How Much Do You Know?

I tricked you! This isn’t a quiz on Buzzfeed or PlayBuzz or any of those 10 question baseless surveys that tell you which Kardashian you are or what color your aura is. Don’t get me wrong, I love a good mindless clicking session, usually redoing a quiz to get the answer I want (because, seriously, I WILL get Dorothy as my true Golden Girl). Those sites only want your traffic for advertising, which you probably don’t notice anyway.

“Do you even understand?”

We live in a world in which everyone is an activist and everyone knows everything. And why shouldn’t we boast that— information is at our fingertips. If you can’t Google something in 10 seconds, then what’s the point of having access to all the knowledge in the world?

I’m a proponent of this technology. But, even as optimistic as I can be about it, there are downsides.

In no way am I insinuating that I’m holier than thou; I’m merely observing trends on social media. We love to “like” and “share” posts because it fills some void in our vapidity and points the finger— without doing work to solve them. The thought process is this: I deeply care about poverty, so I’m going to post three stories from Upworthy, just so everyone knows I’m about change. Great! Advocacy is the first step. When was the last time you volunteered? (Again, this is where I concede and admit to lightly volunteering here and there). But when your Timeline or Newsfeed is littered with random causes, are you actively making a change, or just giving free publicity to causes? There is a difference between talking the talk and walking the walk. And we like to flex our muscles about who is a better activist. Oh, you read an article on Jezebel? Gosh. Your feminism is so much better than mine. Let me call Susan B. Anthony and turn in my card.

I would argue that, in a lot of cases, we are flaunting causes just to convey to the general public that we aren’t assholes. The remedy? Don’t be an asshole. You can relax into your passions and educate without seeking validation.

“So, I read this article, and…”

It goes farther than pressing issues. Since we know everything, we are experts on every topic. And it is my pet peeve when a conversation evolves into a pissing match between someone who read an article and someone educated in a field. For example, I did not study biology in college. I did not take one bio-themed class, and the extent of my knowledge dates way back to high school; so, I’ve probably forgotten the entire concept of a cytoplasm or who Mitochondria was. Therefore, I leave it to dear friends who studied health sciences or medicine to inform me all about the field. But because someone with no background in health “read an article” about the latest and greatest medical practices, that doesn’t mean that they have any credibility whatsoever. It’s a regurgitation of boiled down knowledge, handed to you in simplistic forms that you may easily comprehend.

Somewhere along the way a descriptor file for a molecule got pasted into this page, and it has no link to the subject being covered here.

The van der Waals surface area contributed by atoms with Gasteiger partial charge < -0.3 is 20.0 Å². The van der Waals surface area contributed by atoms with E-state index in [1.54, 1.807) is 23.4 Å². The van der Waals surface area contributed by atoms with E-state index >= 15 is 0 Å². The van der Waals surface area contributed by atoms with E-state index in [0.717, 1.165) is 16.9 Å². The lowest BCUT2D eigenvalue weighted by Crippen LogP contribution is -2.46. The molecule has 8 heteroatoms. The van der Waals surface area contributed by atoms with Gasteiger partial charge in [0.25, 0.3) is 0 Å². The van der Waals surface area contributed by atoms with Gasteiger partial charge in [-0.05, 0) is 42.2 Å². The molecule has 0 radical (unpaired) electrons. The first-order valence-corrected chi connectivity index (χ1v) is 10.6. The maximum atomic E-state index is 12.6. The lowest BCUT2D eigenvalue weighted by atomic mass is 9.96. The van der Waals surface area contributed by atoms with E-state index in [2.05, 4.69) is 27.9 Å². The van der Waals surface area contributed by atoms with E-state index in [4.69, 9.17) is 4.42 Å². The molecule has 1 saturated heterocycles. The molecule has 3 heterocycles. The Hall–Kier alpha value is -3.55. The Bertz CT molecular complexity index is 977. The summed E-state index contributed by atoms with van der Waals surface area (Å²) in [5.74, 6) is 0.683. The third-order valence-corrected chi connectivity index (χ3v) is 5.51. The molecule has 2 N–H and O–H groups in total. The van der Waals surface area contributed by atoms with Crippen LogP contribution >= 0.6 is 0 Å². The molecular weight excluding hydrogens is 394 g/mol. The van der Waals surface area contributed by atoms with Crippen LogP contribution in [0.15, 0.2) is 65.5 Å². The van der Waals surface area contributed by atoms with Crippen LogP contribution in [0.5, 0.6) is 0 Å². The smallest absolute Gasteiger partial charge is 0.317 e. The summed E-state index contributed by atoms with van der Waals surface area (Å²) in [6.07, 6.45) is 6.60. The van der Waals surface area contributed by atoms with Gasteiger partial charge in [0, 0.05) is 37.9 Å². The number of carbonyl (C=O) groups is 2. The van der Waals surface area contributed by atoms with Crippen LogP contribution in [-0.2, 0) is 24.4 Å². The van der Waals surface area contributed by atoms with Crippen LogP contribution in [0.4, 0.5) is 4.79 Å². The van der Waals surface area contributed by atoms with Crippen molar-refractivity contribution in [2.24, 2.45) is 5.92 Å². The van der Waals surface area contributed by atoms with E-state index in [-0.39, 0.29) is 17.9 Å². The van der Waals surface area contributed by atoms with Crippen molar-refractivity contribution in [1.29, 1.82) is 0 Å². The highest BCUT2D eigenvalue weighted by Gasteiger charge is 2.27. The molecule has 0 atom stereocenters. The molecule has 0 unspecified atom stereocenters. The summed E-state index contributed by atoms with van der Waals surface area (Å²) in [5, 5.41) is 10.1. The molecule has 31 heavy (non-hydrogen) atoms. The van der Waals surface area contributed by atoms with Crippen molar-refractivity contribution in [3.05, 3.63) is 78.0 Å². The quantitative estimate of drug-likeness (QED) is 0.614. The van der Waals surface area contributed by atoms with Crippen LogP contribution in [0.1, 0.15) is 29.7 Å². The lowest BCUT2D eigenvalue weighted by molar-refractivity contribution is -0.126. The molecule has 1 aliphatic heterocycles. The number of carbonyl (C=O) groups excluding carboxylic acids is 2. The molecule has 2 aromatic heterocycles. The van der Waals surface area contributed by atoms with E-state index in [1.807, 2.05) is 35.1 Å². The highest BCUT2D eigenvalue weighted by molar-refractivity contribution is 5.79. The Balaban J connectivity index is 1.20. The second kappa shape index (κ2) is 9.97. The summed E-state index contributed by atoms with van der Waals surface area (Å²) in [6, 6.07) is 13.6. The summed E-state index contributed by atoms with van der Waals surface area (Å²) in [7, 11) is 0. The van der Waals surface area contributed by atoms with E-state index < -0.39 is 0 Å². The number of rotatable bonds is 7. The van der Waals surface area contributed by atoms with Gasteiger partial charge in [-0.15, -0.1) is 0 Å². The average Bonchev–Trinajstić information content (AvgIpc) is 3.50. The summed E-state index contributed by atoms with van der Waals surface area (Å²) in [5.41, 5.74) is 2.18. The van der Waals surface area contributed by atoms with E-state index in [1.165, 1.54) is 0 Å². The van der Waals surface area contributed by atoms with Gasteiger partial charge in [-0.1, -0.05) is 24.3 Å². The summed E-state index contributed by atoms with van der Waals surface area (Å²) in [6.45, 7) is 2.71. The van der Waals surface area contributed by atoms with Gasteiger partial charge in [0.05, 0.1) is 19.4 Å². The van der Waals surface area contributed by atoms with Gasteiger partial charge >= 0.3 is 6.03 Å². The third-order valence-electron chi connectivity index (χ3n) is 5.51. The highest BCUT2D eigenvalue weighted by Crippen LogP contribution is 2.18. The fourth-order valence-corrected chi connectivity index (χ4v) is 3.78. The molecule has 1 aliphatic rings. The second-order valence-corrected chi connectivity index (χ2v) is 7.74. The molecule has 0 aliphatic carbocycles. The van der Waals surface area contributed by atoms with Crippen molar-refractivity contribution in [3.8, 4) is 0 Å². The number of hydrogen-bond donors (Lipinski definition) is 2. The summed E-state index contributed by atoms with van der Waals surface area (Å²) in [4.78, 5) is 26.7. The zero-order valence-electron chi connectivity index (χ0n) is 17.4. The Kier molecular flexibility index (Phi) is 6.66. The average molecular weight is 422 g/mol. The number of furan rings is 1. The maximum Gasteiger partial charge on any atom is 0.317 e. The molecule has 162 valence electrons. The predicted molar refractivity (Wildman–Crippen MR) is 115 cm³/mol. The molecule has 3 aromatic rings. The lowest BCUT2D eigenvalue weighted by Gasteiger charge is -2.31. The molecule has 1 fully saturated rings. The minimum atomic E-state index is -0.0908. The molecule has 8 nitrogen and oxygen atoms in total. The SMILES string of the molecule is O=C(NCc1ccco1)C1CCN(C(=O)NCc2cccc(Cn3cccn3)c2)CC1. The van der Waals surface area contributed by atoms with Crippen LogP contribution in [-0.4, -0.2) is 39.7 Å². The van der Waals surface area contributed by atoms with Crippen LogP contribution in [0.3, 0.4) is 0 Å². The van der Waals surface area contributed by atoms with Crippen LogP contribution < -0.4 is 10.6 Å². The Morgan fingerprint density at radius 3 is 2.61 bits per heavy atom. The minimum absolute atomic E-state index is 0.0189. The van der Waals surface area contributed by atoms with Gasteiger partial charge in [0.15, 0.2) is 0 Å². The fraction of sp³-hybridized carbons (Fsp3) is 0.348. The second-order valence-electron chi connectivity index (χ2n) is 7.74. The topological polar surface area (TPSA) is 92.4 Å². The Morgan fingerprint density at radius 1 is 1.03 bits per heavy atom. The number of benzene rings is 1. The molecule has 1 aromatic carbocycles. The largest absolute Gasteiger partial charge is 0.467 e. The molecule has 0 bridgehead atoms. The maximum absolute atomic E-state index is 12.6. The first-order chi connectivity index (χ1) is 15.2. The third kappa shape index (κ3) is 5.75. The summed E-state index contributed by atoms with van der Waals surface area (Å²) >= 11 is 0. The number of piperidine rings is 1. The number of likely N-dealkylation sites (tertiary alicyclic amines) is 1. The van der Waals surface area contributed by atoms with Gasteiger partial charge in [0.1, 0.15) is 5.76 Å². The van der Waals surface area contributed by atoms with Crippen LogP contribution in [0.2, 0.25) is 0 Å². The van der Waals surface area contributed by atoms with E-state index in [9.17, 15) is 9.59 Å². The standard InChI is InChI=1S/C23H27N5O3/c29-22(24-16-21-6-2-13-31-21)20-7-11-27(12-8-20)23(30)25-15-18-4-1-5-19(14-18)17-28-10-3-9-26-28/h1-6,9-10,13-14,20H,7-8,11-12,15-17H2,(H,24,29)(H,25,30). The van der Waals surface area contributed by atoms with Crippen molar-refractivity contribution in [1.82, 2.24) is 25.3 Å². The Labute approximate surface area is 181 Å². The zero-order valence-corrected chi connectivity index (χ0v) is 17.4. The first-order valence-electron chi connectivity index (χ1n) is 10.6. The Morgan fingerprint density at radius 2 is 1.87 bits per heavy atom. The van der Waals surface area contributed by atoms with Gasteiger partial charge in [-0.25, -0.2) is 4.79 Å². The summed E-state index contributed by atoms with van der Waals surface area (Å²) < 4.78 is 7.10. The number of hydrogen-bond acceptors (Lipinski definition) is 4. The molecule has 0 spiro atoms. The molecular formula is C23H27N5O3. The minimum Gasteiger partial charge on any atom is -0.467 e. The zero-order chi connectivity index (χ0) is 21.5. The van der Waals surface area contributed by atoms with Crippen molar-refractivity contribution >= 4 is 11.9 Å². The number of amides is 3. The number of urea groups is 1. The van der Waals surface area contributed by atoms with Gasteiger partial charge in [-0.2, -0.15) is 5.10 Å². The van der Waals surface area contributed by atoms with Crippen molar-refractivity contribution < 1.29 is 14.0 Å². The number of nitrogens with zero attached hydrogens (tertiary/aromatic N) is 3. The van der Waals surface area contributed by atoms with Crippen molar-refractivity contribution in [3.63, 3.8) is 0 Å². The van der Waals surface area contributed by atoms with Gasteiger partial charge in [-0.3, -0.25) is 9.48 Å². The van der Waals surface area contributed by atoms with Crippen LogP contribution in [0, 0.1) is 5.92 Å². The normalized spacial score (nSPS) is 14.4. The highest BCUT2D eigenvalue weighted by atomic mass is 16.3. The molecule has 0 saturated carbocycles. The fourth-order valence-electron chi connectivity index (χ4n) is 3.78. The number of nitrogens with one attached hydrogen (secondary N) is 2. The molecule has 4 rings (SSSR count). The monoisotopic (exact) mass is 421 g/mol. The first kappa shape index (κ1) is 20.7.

One thing with which I do not easily deal well is condescension. Because you have no knowledge in a subject, don’t preach to me about it. Endless pontification about a topic with which you have little experience only makes you seem foolish— especially when I do have knowledge. It would be like someone discussing with me the 1500 rule plaguing the aviation industry right now. Not only did I devote my past four years to studying the industry, I’m personally feeling the effects of said legislation. And you think after reading a USA Today piece that you can debate it? Sit down.

Memes from Facebook’s “I Fucking Love Science” are fantastic for snippets of sensationalized, flashy stories on interesting happenings in our world. But if you take an article, read it, and run with it as testimony to your expertise, you are doing the authors a disservice by acting as their colleagues.

Is this diluting our knowledge? No. Is possessing knowledge not within your study or scope a bad thing? Not at all. It makes for good fodder for conversation. But there are dedicated individuals in each field who are the real experts— and by no means do I consider myself an expert in any field, other than LGBT Young Adult literature, featuring romances between gay male teens.  How’s that for specific!

As my mother always says, “You can’t have a battle of wits with an unarmed person.”

One thought on “How Much Do You Know?

  1. Matt

    YES! Yes! Yes! I think sites like IFL Science are great to give people that do not have expertise in the field an idea of what’s going on. It’s very good at bridging the knowledge gaps as are other sites, but then, as you say, people treat it like an honorary doctorate.

    Good read.

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